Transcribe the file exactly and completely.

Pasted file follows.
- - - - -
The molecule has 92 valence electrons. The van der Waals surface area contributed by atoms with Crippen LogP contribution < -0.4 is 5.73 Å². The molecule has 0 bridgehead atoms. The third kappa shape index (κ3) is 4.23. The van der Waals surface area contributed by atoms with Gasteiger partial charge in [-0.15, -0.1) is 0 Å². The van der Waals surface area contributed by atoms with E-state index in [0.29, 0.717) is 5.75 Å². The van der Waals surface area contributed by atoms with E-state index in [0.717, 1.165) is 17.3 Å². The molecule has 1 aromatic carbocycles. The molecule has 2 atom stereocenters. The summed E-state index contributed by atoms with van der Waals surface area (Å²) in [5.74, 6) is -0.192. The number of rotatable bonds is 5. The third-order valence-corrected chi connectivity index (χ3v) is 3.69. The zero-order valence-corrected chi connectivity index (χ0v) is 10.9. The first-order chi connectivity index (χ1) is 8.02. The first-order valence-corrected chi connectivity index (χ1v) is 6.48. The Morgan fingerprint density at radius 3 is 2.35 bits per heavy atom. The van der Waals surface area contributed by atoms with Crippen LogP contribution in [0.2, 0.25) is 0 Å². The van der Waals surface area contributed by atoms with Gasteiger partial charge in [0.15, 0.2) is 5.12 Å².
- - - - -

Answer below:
The molecule has 92 valence electrons. The van der Waals surface area contributed by atoms with Crippen LogP contribution < -0.4 is 5.73 Å². The molecule has 0 bridgehead atoms. The third kappa shape index (κ3) is 4.23. The van der Waals surface area contributed by atoms with Gasteiger partial charge in [-0.15, -0.1) is 0 Å². The van der Waals surface area contributed by atoms with E-state index in [0.29, 0.717) is 5.75 Å². The van der Waals surface area contributed by atoms with E-state index in [0.717, 1.165) is 17.3 Å². The molecule has 1 aromatic carbocycles. The molecule has 2 atom stereocenters. The summed E-state index contributed by atoms with van der Waals surface area (Å²) in [5.74, 6) is -0.192. The number of rotatable bonds is 5. The third-order valence-corrected chi connectivity index (χ3v) is 3.69. The zero-order valence-corrected chi connectivity index (χ0v) is 10.9. The first-order chi connectivity index (χ1) is 8.02. The first-order valence-corrected chi connectivity index (χ1v) is 6.48. The Morgan fingerprint density at radius 3 is 2.35 bits per heavy atom. The van der Waals surface area contributed by atoms with Crippen LogP contribution in [0.2, 0.25) is 0 Å². The van der Waals surface area contributed by atoms with Gasteiger partial charge in [0.15, 0.2) is 5.12 Å².